**Note from Diane: We are so pleased to have Dr. Judy Riffle back as a guest blogger again this week. Judy is the owner of Santa Cruz Grants & Consulting, LLC.
No Weaknesses Noted: The Benefits of Serving
Since 2012, I have served on six federal grant review committees. Every time, I learn something different; it is one of the best forms of professional development available for grant writers. Reviewers practice valuable leadership and teamwork skills along with seeing samples of good, bad, and downright ugly proposals. Grant writing is not easy, and reviewing often gives one a confidence boost; not everyone should write grants. Reviewers also learn about other geographic areas, subjects, needs, and the nonprofit community. Your fellow reviewers will come from many different walks of life, and will help you stay up to date with current trends in your field.
Serving on a grant review panel also offers a fresh perspective for writers, and provides valuable formatting ideas as well. Although you cannot keep the grant proposals you review, no one will stop you from taking a few notes about graphics, effective budgets, lessons learned, resources, research, or great project ideas that may also work in your community. Other benefits include networking, practicing constructive criticism, and developing empathy for grant reviewers. Once you have been in a reviewer’s shoes, you will gain respect for them and your entire grant writing outlook will change for the better.
Serving as a peer reviewer not only benefits you and looks good on a resume, but it also serves your community. While most federal reviews provide a modest honorarium, you are also helping to decide where some of that government money is going. In addition, you are helping organizations make their proposals better the next time. Some research has shown that you can increase your funding chances by 30% when you rotate off a review panel and submit the same grant during the next funding cycle!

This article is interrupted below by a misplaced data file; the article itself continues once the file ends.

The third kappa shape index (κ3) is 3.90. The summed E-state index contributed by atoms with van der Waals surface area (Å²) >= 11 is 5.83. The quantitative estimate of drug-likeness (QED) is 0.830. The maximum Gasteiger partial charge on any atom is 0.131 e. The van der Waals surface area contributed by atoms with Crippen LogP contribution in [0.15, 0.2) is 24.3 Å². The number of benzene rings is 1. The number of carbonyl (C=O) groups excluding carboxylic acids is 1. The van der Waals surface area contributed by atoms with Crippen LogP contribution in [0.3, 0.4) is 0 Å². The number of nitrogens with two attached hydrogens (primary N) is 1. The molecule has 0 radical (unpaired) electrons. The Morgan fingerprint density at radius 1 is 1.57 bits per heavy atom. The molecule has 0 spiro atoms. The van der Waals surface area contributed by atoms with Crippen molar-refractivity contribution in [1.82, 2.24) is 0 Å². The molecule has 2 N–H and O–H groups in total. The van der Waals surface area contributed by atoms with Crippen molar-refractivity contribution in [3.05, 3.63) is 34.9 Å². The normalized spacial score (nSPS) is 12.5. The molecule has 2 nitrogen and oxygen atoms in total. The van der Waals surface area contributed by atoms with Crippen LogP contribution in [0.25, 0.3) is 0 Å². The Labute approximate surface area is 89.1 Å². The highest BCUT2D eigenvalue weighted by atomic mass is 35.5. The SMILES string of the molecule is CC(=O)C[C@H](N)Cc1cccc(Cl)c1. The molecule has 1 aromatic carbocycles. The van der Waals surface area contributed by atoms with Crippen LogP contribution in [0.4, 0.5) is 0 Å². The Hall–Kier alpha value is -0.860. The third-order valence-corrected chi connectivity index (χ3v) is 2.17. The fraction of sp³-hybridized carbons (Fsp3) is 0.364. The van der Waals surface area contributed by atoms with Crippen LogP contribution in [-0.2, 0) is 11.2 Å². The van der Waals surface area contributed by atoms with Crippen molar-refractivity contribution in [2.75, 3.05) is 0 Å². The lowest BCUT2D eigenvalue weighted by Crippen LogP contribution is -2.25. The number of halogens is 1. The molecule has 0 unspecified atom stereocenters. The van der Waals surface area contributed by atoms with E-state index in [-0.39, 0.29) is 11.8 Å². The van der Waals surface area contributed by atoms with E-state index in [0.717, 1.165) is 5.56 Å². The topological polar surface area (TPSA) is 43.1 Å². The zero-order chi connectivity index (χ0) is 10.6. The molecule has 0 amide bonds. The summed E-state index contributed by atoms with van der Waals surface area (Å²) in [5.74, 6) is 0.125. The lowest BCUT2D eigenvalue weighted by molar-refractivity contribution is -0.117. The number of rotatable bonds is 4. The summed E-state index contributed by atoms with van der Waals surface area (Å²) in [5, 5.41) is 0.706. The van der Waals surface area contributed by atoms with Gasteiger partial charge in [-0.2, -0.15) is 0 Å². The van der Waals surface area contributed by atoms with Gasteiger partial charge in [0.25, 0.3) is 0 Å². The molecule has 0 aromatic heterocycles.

As a federal reviewer, I still remember one grant proposal that resonated like a symphony. All the parts melded so well together that a vivid picture was painted. The need, project design, and budget were so compelling that I was ready to defend it to the end during our panel discussion. Luckily, we all gave it a perfect score-no weaknesses noted. How did that writer learn from failure to make the proposal answer every question seamlessly? Here are 10 tips I’ve learned to make a grant reviewer sing with joy upon reading a grant proposal.
10 Tips Learned From Being a Federal Grant Reviewer
- Tell the reviewer: Who? What? Where? When? Why? How?
- Have someone outside the field or grant world read your proposal before you submit it. If they don’t understand it, neither will the reviewer. Reviewers sometimes have never written a grant. As Danny Blitch, GPC says: “Sometimes reviewers do not know a grant from a hole in the ground.”
- Explain acronyms the first time they are used and again later in the narrative. Be nice to exhausted reviewers, and make their job a little easier. Don’t put reviewers in a bowl of Cold Acronym Soup!
- Use the most recent research possible in your narrative (no older than 3 years).
- In the needs section, don’t include any needs that are not addressed in the project design.
- Use correct grammar and spelling.
- Use charts, graphics, or other methods allowed by the funder to break up the narrative, make complex ideas easier to understand, and provide a rest for weary reviewer eyes.
- Don’t include any item in the budget that is not explained in the narrative. Reviewers often place the budget next to the narrative, and make sure everything matches. Don’t give them any surprises or leave unanswered questions—the budget is so important in a grant proposal!
- Complete the grant budget first, then the narrative.
- Be concise and compelling, but answer the funder’s questions thoroughly.
Have you served as a federal grant reviewer before? Or a state grant reviewer?
What other tips would you add to Dr. Judy’s list of ten tips? Share them with us in the comments on the website, via email or via social media!
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